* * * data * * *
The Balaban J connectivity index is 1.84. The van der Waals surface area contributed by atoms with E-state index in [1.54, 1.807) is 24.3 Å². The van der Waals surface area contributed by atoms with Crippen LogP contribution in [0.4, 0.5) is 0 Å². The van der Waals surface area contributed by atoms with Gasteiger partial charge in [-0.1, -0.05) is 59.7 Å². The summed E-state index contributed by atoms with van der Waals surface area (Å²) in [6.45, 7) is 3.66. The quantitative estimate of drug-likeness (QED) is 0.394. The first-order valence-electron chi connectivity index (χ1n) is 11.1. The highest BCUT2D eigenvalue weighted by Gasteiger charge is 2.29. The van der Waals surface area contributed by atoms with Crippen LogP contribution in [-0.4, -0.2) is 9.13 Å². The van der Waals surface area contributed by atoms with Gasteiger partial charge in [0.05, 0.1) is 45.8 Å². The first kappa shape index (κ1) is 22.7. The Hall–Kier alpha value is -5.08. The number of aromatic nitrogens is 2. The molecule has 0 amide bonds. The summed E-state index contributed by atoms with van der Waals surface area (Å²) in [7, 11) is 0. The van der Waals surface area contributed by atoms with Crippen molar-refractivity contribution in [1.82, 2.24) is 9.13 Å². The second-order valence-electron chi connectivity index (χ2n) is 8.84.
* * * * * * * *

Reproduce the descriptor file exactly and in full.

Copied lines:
The Balaban J connectivity index is 1.84. The van der Waals surface area contributed by atoms with E-state index in [1.54, 1.807) is 24.3 Å². The van der Waals surface area contributed by atoms with Crippen LogP contribution in [0.4, 0.5) is 0 Å². The van der Waals surface area contributed by atoms with Gasteiger partial charge in [-0.1, -0.05) is 59.7 Å². The summed E-state index contributed by atoms with van der Waals surface area (Å²) in [6.45, 7) is 3.66. The quantitative estimate of drug-likeness (QED) is 0.394. The first-order valence-electron chi connectivity index (χ1n) is 11.1. The highest BCUT2D eigenvalue weighted by Gasteiger charge is 2.29. The van der Waals surface area contributed by atoms with Crippen LogP contribution in [-0.4, -0.2) is 9.13 Å². The van der Waals surface area contributed by atoms with Gasteiger partial charge in [0.05, 0.1) is 45.8 Å². The first kappa shape index (κ1) is 22.7. The Hall–Kier alpha value is -5.08. The number of aromatic nitrogens is 2. The molecule has 0 amide bonds. The summed E-state index contributed by atoms with van der Waals surface area (Å²) in [7, 11) is 0. The van der Waals surface area contributed by atoms with Crippen molar-refractivity contribution in [1.82, 2.24) is 9.13 Å². The second-order valence-electron chi connectivity index (χ2n) is 8.84.